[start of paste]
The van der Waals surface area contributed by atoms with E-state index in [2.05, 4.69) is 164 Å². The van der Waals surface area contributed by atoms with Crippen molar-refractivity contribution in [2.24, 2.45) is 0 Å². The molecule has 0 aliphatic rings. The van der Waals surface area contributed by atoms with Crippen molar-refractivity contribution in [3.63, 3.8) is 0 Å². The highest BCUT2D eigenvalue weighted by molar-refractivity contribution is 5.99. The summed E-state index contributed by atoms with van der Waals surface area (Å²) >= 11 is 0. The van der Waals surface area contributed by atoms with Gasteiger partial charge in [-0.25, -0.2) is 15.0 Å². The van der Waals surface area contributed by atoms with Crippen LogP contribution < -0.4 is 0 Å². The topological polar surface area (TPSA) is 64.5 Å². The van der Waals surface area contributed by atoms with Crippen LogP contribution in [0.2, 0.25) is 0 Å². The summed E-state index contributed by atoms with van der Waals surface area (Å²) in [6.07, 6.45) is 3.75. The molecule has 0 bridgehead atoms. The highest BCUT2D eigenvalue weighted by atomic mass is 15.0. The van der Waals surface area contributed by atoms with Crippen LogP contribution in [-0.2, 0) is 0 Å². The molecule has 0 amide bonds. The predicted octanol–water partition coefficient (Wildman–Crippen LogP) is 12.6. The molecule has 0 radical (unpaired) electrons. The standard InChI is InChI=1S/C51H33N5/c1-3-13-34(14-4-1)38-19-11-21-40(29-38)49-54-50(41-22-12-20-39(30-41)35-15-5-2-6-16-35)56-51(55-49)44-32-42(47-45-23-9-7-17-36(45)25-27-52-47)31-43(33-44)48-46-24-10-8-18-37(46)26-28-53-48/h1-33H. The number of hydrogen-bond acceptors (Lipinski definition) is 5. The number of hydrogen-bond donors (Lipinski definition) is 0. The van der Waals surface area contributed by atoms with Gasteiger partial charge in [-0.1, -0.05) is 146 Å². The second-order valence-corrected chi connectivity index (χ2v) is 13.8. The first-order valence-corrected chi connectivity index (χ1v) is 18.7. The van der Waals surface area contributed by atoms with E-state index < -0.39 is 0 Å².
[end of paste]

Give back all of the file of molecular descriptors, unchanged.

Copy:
The van der Waals surface area contributed by atoms with E-state index in [2.05, 4.69) is 164 Å². The van der Waals surface area contributed by atoms with Crippen molar-refractivity contribution in [2.24, 2.45) is 0 Å². The molecule has 0 aliphatic rings. The van der Waals surface area contributed by atoms with Crippen molar-refractivity contribution in [3.63, 3.8) is 0 Å². The highest BCUT2D eigenvalue weighted by molar-refractivity contribution is 5.99. The summed E-state index contributed by atoms with van der Waals surface area (Å²) >= 11 is 0. The van der Waals surface area contributed by atoms with Gasteiger partial charge in [-0.25, -0.2) is 15.0 Å². The van der Waals surface area contributed by atoms with Crippen LogP contribution < -0.4 is 0 Å². The topological polar surface area (TPSA) is 64.5 Å². The van der Waals surface area contributed by atoms with Crippen LogP contribution in [0.2, 0.25) is 0 Å². The summed E-state index contributed by atoms with van der Waals surface area (Å²) in [6.07, 6.45) is 3.75. The molecule has 0 bridgehead atoms. The highest BCUT2D eigenvalue weighted by atomic mass is 15.0. The van der Waals surface area contributed by atoms with Crippen LogP contribution in [-0.2, 0) is 0 Å². The molecule has 0 amide bonds. The predicted octanol–water partition coefficient (Wildman–Crippen LogP) is 12.6. The molecule has 0 radical (unpaired) electrons. The standard InChI is InChI=1S/C51H33N5/c1-3-13-34(14-4-1)38-19-11-21-40(29-38)49-54-50(41-22-12-20-39(30-41)35-15-5-2-6-16-35)56-51(55-49)44-32-42(47-45-23-9-7-17-36(45)25-27-52-47)31-43(33-44)48-46-24-10-8-18-37(46)26-28-53-48/h1-33H. The number of hydrogen-bond acceptors (Lipinski definition) is 5. The number of hydrogen-bond donors (Lipinski definition) is 0. The van der Waals surface area contributed by atoms with Gasteiger partial charge in [-0.1, -0.05) is 146 Å². The second-order valence-corrected chi connectivity index (χ2v) is 13.8. The first-order valence-corrected chi connectivity index (χ1v) is 18.7. The van der Waals surface area contributed by atoms with E-state index < -0.39 is 0 Å².